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The study of plasma, a partially-ionized gas that is electrically conductive and able to be confined within a magnetic field, and how it releases energy.

Ready, set, go: Scientists evaluate a novel technique for firing up the fuel that feeds fusion reactions

To capture and control on Earth the fusion reactions that drive the sun and stars, researchers must first turn room-temperature gas into the hot, charged plasma that fuels the reactions. At the U.S. Department of Energy’s (DOE) Princeton Plasma Physics Laboratory (PPPL), scientists have conducted an analysis that confirms the effectiveness of a novel, non-standard way for starting up plasma in future compact fusion facilities.

Speeding the development of fusion power to create unlimited energy on Earth

Can tokamak fusion facilities, the most widely used devices for harvesting on Earth the fusion reactions that power the sun and stars, be developed more quickly to produce safe, clean, and virtually limitless energy for generating electricity? Physicist Jon Menard of the U.S. Department of Energy’s (DOE) Princeton Plasma Physics Laboratory (PPPL) has examined that question in a detailed look at the concept of a compact tokamak equipped with high temperature superconducting (HTS) magnets.

Tied in knots: New insights into plasma behavior focus on twists and turns

Whether zipping through a star or a fusion device on Earth, the electrically charged particles that make up the fourth state of matter better known as plasma are bound to magnetic field lines like beads on a string. Unfortunately for plasma physicists who study this phenomenon, the magnetic field lines often lack simple shapes that equations can easily model. Often they twist and knot like pretzels. Sometimes, when the lines become particularly twisted, they snap apart and join back together, ejecting blobs of plasma and tremendous amounts of energy.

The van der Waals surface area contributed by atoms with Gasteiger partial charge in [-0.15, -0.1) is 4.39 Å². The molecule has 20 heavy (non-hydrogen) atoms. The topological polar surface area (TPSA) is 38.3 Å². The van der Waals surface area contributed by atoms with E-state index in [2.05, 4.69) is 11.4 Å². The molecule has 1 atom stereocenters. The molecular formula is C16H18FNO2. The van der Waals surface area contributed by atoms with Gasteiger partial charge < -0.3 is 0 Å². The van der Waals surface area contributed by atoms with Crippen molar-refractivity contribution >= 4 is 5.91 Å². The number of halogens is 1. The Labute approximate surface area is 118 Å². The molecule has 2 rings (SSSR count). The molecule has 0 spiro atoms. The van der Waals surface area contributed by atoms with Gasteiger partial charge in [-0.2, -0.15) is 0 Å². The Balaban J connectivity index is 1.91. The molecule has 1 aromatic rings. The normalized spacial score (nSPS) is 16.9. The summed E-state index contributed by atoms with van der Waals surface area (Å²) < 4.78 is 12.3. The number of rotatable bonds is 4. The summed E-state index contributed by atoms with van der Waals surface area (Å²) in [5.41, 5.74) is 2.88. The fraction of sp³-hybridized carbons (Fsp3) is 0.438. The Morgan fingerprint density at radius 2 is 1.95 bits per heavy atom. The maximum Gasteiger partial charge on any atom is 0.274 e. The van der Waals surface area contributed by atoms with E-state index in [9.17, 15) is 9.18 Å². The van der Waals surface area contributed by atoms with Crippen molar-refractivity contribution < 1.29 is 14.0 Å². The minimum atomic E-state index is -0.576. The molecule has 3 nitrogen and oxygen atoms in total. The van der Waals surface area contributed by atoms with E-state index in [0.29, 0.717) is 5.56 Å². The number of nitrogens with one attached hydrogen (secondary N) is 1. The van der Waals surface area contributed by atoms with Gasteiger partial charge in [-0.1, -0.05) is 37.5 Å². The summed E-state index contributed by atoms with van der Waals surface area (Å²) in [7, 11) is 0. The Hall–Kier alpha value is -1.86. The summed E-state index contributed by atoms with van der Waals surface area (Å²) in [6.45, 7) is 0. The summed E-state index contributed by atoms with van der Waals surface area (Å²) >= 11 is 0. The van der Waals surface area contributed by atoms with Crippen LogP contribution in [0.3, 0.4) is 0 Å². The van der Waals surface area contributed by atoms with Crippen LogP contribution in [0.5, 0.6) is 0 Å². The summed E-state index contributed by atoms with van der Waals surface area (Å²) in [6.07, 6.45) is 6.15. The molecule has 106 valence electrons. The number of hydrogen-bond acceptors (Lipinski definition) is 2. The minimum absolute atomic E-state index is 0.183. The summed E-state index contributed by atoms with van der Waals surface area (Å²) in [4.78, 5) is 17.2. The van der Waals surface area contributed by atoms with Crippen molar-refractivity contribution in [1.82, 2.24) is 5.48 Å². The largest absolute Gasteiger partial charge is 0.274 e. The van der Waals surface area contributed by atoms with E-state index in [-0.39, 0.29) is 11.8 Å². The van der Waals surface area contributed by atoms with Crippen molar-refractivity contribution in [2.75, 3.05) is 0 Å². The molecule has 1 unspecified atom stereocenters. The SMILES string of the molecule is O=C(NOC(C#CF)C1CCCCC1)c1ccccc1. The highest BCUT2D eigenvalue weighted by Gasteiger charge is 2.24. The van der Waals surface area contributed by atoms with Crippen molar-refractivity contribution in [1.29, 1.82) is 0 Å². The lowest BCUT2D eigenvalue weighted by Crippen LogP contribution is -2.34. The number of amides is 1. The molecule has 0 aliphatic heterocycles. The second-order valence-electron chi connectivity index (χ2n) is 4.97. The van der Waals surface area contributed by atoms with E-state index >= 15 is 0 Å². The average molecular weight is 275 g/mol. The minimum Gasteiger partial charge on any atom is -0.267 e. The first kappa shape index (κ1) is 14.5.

Tied in knots: New insights into plasma behavior focus on twists and turns

Whether zipping through a star or a fusion device on Earth, the electrically charged particles that make up the fourth state of matter better known as plasma are bound to magnetic field lines like beads on a string. Unfortunately for plasma physicists who study this phenomenon, the magnetic field lines often lack simple shapes that equations can easily model. Often they twist and knot like pretzels. Sometimes, when the lines become particularly twisted, they snap apart and join back together, ejecting blobs of plasma and tremendous amounts of energy.

Confirming a little-understood source of the process behind northern lights and the formation of stars

Fast magnetic reconnection, the rapid convergence, separation and explosive snapping together of magnetic field lines, gives rise to northern lights, solar flares and geomagnetic storms that can disrupt cell phone service and electric power grids. The phenomenon takes place in plasma, the state of matter composed of free electrons and atomic nuclei, or ions, that makes up 99 percent of the visible universe. But whether fast reconnection can occur in partially ionized plasma — plasma that includes atoms as well as free electrons and ions — is not well understood.

Confirming a little-understood source of the process behind northern lights and the formation of stars

Fast magnetic reconnection, the rapid convergence, separation and explosive snapping together of magnetic field lines, gives rise to northern lights, solar flares and geomagnetic storms that can disrupt cell phone service and electric power grids. The phenomenon takes place in plasma, the state of matter composed of free electrons and atomic nuclei, or ions, that makes up 99 percent of the visible universe. But whether fast reconnection can occur in partially ionized plasma — plasma that includes atoms as well as free electrons and ions — is not well understood.

Novel experiment validates a widely speculated and important mechanism during the formation of stars and planets

How have stars and planets developed from the clouds of dust and gas that once filled the cosmos? A novel experiment at the U.S. Department of Energy’s (DOE) Princeton Plasma Physics Laboratory (PPPL) has demonstrated the validity of a widespread theory known as “magnetorotational instability,” or MRI, that seeks to explain the formation of heavenly bodies.

Remote-control plasma physics experiment is named one of top Webcams of 2018

Want to create your own plasma? You can create and control a plasma from the comfort of your own device.

The Remote Glow Discharge Experiment (RGDX) at the Princeton Plasma Physics Laboratory (PPPL) allows you to turn on a plasma and change the gas pressure, the voltage, and the strength of the electromagnets surrounding it from wherever you are. From a web browser, you can control a plasma with a magnetic field, the same way scientists control a plasma in a tokamak, the magnetic devices that scientists use in fusion experiments.

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